13. 13
    Anthony Leonard says:

    Another thanks for your reporting on the recent results from this meeting!

    Regarding geo-engineering, was there any discussion, or opinions, on the viability of producing biochar for carbon sequestration? From what I have seen it offers potential for significant help if it can be demonstrated that the charcoal remains stable as long as its backers claim. It has the potential to be widely implemented from the scale of single farms to much larger operations. Biochar also appears to be a highly valuable soil amendment, improving fertility with lower fertilizer and water requirements. Large scale implementation probably will rely on the IPCC, or other appropriate body, to recognize it as a validated carbon sequestration technology in order for its use to be eligible for carbon credits.

    I was wondering if the climate community has begun to discuss or evaluate this possibility. At this time I mostly only see its enthusiastic promotion by a smaller community.

  14. 14
    David B. Benson says:

    Thomas (3) — Emissions reductions are important, but there is a completely viable scheme to permanently and safely sequester carbon: produce biocoal via hydrothermal carbonification and bury the stuff in abandoned mines or carbon landfills. I don’t know about the cost, but it would be environmentally anti-destructive.

  15. 15
    David B. Benson says:

    Oops. Hydrothermal carbonization.

  16. 16
    Thomas says:

    (11) I would be interested in learning about the process. Especially if it could be made a byproduct of say geothermal power, or some other energy generating scheme. I’m not of the opinion that any of the schemes are a substitute for emissions reductions, but they might have a part to play in mitigating the damage after we discover we did too little too late.

  17. 17
    David B. Benson says:

    Thomas (13) — Yes, the reaction is exothermic.

    Popular accounts:,2144,2071791,00.html

    A demonstration plant, using forestry wastes, is described in the following link.

    A more technical article:

    M.-M. Titrisci, et al.,
    Back in the Black: hydrothermal carbonization of plant
    material as an efficient chemical process to treat the CO_2
    New Journal of Chemistry, 207, 31, 787–798 (25 references). (Linked below)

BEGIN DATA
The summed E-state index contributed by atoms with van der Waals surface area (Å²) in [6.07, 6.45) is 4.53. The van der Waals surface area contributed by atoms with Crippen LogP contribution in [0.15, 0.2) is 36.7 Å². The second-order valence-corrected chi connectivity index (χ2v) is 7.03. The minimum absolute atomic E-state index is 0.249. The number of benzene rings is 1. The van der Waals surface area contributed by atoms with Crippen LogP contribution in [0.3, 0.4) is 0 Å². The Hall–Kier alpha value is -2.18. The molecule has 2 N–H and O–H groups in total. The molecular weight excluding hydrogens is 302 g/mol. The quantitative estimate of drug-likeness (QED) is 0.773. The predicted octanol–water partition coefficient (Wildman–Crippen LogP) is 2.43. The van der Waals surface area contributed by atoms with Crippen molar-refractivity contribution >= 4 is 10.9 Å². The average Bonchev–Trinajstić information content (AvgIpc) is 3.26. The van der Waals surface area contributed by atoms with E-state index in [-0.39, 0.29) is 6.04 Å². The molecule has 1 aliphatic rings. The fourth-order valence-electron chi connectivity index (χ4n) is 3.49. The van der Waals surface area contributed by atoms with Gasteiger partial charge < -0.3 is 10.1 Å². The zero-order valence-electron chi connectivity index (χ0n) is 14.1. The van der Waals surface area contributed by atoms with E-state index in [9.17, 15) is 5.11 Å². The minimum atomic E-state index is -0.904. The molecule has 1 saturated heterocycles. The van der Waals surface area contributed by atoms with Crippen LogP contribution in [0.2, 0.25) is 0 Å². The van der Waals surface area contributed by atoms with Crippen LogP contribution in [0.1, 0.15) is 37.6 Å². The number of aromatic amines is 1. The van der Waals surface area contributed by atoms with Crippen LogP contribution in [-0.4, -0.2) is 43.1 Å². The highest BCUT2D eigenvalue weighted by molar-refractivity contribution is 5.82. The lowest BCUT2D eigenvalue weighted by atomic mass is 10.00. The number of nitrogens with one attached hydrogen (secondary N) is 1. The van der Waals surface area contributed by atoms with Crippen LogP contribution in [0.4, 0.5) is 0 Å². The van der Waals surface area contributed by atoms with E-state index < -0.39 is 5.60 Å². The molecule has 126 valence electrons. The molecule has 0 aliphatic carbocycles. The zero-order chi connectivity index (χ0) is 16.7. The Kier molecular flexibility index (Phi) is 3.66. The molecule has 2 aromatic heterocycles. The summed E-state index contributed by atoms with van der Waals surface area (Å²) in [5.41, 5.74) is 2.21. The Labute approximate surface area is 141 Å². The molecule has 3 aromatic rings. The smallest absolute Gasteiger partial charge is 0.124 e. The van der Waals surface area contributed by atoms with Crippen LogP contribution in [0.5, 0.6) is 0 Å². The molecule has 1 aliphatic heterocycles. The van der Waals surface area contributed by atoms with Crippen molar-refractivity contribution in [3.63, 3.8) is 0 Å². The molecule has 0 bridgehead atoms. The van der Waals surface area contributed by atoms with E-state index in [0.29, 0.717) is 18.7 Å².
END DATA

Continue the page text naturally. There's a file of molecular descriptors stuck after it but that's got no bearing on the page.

or as a .pdf file


  18. 18
    John Wegner says:

    The 100,000 year cycle of Pacific sea surface temperatures might have something to do Milankovitch cycles.

    The overall cycle switched from 41,000 years to 100,000 years about 1.5 million years ago. Maybe it was sooner according to this data.

    I always thought the glaciation cycles started about 2.5 million years ago.

  19. 19
    Walt Bennett says:

    It is important not to assign specific definitions to the very general term “geo-engineering”. As David Benson suggests, sequestering carbon is a form of geo-engineering with no worries about unintended atmospheric effects. Methods may be developed to remove carbon from the atmosphere.

    “Cooling” the climate by blocking solar energy would be an extreme measure, to be taken only if the worst stage of the crisis has been reached.

    Realistic measures to transform the grid off of fossil fuels in a cost efficient way, combined with imaginative geo-engineering efforts, might end up being the cocktail that successfully balances science and social policy.

  20. 20
    Chuck Booth says:

    Re # 11 David B. Benson: “a completely viable scheme”

    Viable in what sense? Technologically? Environmentally? Economically? All three? How about providing some documentation on this?

  21. 21
    Andy Wickens says:

    Just wanted to reiterate the thanks as a “lay public non-scientist (Librarian)” – I appreciate your summaries and doubt any standard news outlet covered much, if any, of this conference (I heard nary a peep). I was particularly excited to be able to see Dr. Lonnie Thompson’s speech, as he’s a bit of a hero for me.

  22. 22
    Lou Grinzo says:

    Geo-engineering is the topic in the energy and environmental arenas that scares me spitless. If you look at where much of our CO2 emissions come from–coal-fired electricity generation–and how hard it will be to sequester those emissions or replace that generation with CO2-free ways to move electrons, it becomes clear that even with an enormous amount of political will and funding we’ll have one heck of a hard time reducing emissions in a reasonable time.

    I fear that we’re on a collision course with geo-engineering, and that much of the talk about it in mainstream circles will make it sound like a (relatively) cheap and safe fix, and therefore a “good” argument for us not to do the hard (and politically distasteful) work of reducing emissions aggressively.

  23. 23

    Reply to 2 Nick O. and 5 Pete Dunkelberg